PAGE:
Once not lately I saw the chef from the Loveless Cafe in Tennessee making a braised pork chops with coleslaw in the Martha Stewart show. They looked so good that I decided to give a try them. The result was that my entire family loved them so much that I had to add the recipe to my kitchen repertoir. But I have to admit I reduced the sugar content by using brown sugar instead of the real stuff. I also doubled the sauce because we are very much the so-called sauce people. The recipe comes from “Southern Country Cooking from the Loveless Cafe,” by Jane and Michael Stern but with my own twist…
Ingredients: 2 tablespoons oil (canola), 36 ounces boneless center cut pork chops, trimmed of any fat, 1 teaspoon Dijon mustard, 1 tablespoon red wine vinegar, 2 tablespoons light-brown sugar, 1 tablespoon Worcestershire sauce and 1 tablespoon soy sauce, 1 teaspoon garlic salt or freshly pressed garlic, 1 sprig fresh parsley, for garnish cole slaw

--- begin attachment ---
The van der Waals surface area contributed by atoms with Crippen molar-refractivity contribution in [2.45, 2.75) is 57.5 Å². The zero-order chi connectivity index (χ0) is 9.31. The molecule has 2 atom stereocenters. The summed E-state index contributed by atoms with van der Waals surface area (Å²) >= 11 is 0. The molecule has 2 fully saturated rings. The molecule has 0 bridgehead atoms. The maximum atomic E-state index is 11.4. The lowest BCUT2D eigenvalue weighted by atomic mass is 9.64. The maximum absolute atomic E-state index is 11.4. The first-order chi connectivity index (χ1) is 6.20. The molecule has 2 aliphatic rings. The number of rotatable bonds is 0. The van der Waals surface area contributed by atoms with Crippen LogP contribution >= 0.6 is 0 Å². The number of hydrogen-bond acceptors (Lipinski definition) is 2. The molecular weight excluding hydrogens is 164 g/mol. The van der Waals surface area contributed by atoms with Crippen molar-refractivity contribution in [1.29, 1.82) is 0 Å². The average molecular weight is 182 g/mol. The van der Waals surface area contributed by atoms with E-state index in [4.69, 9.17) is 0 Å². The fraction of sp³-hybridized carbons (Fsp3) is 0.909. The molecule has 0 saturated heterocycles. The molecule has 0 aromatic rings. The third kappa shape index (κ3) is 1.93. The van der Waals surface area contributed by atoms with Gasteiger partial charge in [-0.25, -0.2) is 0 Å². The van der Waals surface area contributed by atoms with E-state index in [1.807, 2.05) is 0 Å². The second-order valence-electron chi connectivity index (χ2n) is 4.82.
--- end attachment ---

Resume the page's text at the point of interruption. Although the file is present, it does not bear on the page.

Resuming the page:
Heat oil in a large heavy-bottomed skillet over medium high heat. Brown pork chops on all sides, 2 to 3 minutes per side. Meanwhile, in a medium bowl, stir together mustard, vinegar, sugar, Worcestershire sauce, and garlic salt with 1/3 cup water. Pour over pork chops. Reduce heat, cover, and cook until tender, about 1 hour. Transfer pork to a serving platter. Raise heat to medium-high and cook sauce until thickened, about 5 minutes. Pour sauce over pork chops; garnish with parsley and serve immediately.
Prep of the cabbage: The traditional red cabbage as a sidedish in Hungary is cooked in oil and made with vinaigrette (consisting of vinegar or acetic acid or vinegar essence), salt and carraway seeds or cumin and 1 apple
Methods: Soaté chopped cabbage and finelly cut apple in the oil. Add salt and pepper, 1 tablespoon carraway seeds and sugar as well. After 10 minutes pour 300 ml of water over cabbage and cook for 30-40 minutes, or until cabbage is tender. At the final touch add two tablespoons of wine vinegar or vinegar. Taste and if it necessary season with more salt.
The coleslaw has an extremely low glycemic index (cabbage 10) and glycemic load (cabbage 0.58) and it is rich in fiber